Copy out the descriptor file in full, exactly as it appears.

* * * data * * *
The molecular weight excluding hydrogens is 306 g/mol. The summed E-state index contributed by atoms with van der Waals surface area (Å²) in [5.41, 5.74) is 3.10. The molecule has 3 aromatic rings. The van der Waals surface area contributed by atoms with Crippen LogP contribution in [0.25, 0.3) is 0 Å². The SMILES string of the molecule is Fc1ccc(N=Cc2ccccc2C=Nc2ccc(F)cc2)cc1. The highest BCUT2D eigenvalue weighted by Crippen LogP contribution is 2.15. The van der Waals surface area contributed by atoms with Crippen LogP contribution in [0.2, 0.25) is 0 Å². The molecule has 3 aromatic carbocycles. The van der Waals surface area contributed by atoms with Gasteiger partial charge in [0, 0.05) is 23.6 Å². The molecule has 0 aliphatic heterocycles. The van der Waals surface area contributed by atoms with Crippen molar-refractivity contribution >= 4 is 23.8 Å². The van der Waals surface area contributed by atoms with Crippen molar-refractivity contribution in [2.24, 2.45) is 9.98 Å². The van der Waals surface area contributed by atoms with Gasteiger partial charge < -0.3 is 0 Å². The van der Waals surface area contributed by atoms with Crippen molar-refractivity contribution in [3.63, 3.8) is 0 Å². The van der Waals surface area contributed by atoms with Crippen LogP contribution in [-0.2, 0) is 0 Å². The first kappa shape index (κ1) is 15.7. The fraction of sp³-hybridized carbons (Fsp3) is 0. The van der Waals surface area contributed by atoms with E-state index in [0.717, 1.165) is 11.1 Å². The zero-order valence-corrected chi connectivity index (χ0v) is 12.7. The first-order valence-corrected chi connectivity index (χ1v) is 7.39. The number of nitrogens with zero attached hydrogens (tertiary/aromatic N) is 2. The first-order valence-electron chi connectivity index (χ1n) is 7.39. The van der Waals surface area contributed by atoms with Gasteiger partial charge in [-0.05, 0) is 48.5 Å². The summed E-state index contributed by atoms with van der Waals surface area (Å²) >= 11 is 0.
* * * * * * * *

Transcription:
The molecular weight excluding hydrogens is 306 g/mol. The summed E-state index contributed by atoms with van der Waals surface area (Å²) in [5.41, 5.74) is 3.10. The molecule has 3 aromatic rings. The van der Waals surface area contributed by atoms with Crippen LogP contribution in [0.25, 0.3) is 0 Å². The SMILES string of the molecule is Fc1ccc(N=Cc2ccccc2C=Nc2ccc(F)cc2)cc1. The highest BCUT2D eigenvalue weighted by Crippen LogP contribution is 2.15. The van der Waals surface area contributed by atoms with Crippen LogP contribution in [0.2, 0.25) is 0 Å². The molecule has 3 aromatic carbocycles. The van der Waals surface area contributed by atoms with Gasteiger partial charge in [0, 0.05) is 23.6 Å². The molecule has 0 aliphatic heterocycles. The van der Waals surface area contributed by atoms with Crippen molar-refractivity contribution >= 4 is 23.8 Å². The van der Waals surface area contributed by atoms with Crippen molar-refractivity contribution in [2.24, 2.45) is 9.98 Å². The van der Waals surface area contributed by atoms with Gasteiger partial charge < -0.3 is 0 Å². The van der Waals surface area contributed by atoms with Crippen molar-refractivity contribution in [3.63, 3.8) is 0 Å². The van der Waals surface area contributed by atoms with Crippen LogP contribution in [-0.2, 0) is 0 Å². The first kappa shape index (κ1) is 15.7. The fraction of sp³-hybridized carbons (Fsp3) is 0. The van der Waals surface area contributed by atoms with E-state index in [0.717, 1.165) is 11.1 Å². The zero-order valence-corrected chi connectivity index (χ0v) is 12.7. The first-order valence-corrected chi connectivity index (χ1v) is 7.39. The number of nitrogens with zero attached hydrogens (tertiary/aromatic N) is 2. The first-order valence-electron chi connectivity index (χ1n) is 7.39. The van der Waals surface area contributed by atoms with Gasteiger partial charge in [-0.05, 0) is 48.5 Å². The summed E-state index contributed by atoms with van der Waals surface area (Å²) >= 11 is 0.